Excavation is only the beginning. Small diggers like compact excavators have an entire playbook of operations. Demolition. Brush cutting. Augering. Compaction. Picking and placing with precision. Did we mention digging? The compact or mini excavator (a European and Japanese-raised machine category) has earned an increasingly popular reputation in America through its size and utility. In fact, the compact excavator sector is one of the most competitive areas of the global construction equipment market, worth an estimated $5.85 billion annually. More than 20 major manufacturers compete for this valuable business, and with almost 200,000 sold worldwide each year, it might be the single largest sector of the annual 700,000-unit construction equipment market.
But what about the U.S. market? We’re a little late to the mini excavator party, but the category for small excavator tool carriers in America has steadily grown over the last two decades.
“We believe the  market will be about the same size as 2015 turned out to be, near 30,000 units,” says Paul Manger, product marketing director with Kubota CE (the market leader with 11 models today). “Rental is going to continue to be a strong and important segment though total rental did shrink from nearly 40 percent of all sales in 2014 to 36 percent of all sales in 2015. Still, it’s a large and important segment.”
Along with rental, hot construction markets are also attracting these nimble diggers. The housing market is always a good barometer for sales of small, off-highway equipment.
“In many areas of the country, housing starts are steadily increasing while some specific areas are seeing aggressive homebuilding action. This is a key determining factor for any compact equipment, including excavators, because with residential construction comes the need for infrastructure like roads, utilities and schools,” explains David Steger, national product manager with Takeuchi (whose excavator line includes eight models). “Additionally, it creates opportunities for other trades like landscaping, plumbing and site prep.”
As the right markets grow (rental, housing and others like agriculture and utility work) manufacturers are seeing a lot of potential for U.S. mini excavator sales, and they have created a lot of great products to serve it. And we mean a lot — as in Bobcat, JCB, John Deere, Caterpillar, Kobelco, Terex, Takeuchi, Kubota, Case, New Holland, Yanmar and beyond often have up to 10 units each, plus or minus. These mobile excavators are going into an assortment of applications, digging basements, burying downspout lines, installing electrical service, trenching service lines, augering holes for trees or grappling obscenely big, decorative rocks. The very first thing a buyer or renter must determine is application.
“Reflection is the best advice I can give,” says Steger. “Reflect on how you have used machines in the past, what your current needs are and where you want to develop and expand your business. From there, you can determine your transportation and attachment requirements.”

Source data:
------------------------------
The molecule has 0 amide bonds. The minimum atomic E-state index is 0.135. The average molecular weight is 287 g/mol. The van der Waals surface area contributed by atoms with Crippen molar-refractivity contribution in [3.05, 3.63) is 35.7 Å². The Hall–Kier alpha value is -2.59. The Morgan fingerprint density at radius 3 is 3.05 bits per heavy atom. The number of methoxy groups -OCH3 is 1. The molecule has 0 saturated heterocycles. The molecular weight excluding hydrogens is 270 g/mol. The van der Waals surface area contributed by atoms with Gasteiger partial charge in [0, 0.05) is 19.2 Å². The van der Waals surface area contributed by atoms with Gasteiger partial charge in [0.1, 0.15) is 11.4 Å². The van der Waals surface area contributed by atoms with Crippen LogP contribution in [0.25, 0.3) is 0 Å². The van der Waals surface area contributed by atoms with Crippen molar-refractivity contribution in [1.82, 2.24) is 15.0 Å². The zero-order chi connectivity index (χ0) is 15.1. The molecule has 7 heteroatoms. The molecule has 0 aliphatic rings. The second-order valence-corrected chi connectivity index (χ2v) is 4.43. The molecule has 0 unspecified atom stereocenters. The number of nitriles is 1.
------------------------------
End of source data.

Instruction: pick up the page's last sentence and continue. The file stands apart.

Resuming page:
Go Operate Some Units
Compact excavators are competitively judged on lots of criteria. Popular mini ex specs include: operating weight, digging depth, bucket breakout force and maximum reach. There are a slew of features that make certain models unique or pedestrian, ranging from six-way dozer blades and quick-attach mounting systems to high-tech digital control panels and keyless start.
“Basically, seek a machine that meets your requirements in dig depth, reach craning, power, attachment versatility, etc., while staying in the smallest package possible,” suggests Greg Worley, senior project engineer for Caterpillar global mini hydraulic excavators. Caterpillar is also a U.S. market leader in small excavator sales. “Pretty much Kubota and Cat have half of the market,” says Worley. “All the rest of the competition is vying for the other half.”
Brand is an important decision, but there’s a lot more to buying an excavator. A great way to experience multiple units is to rent machines from a local dealer. Operate a variety of units. Step onto the house structure of each compact excavator, which contains the operator’s compartment and get a feel for its comfort and utility. Are the controls intuitive? Is there enough space to stay comfortable for 10 hours? Is entry and exit quick and uncomplicated?
“Buyers or renters of compact excavators have many details to consider,” explains Tim Boulds, Kubota CE product operations manager. “Because of this, sometimes certain important features that offer a lot of long-term value can be missed. Protected cylinder hoses are a great example. It is not a stand-out feature that buyers tend to notice first, but the protection of cylinder hoses is critical for machine longevity. Ease of maintenance is another important point to consider. Buyers should carefully inspect engine layout to ensure that access to various components is convenient.”
Easy maintenance equals more production time. When evaluating said production time, be sure to work both the boom and backfill blade to determine the smoothness, accuracy and featherability of a unit’s joysticks and their control patterns. Ensure that switching from pilot controls to the traditional backhoe configurations (ISO to SAE) is simple (this writer is old and prefers backhoe pattern). Jump off and kick the rubber on the undercarriage, inspecting the tracks, drive sprockets, rollers and idlers. Do you need steel tracks or maybe even a wheeled unit? Those might be available — though often in larger models. For added digging depth, choose a compact excavator with long-arm or extendable arm options; normal dig depths can range from 5- to 20- plus ft. Also ask about the diesel engine and hydraulic systems under the hood. It’s changed quite a bit in the last few years.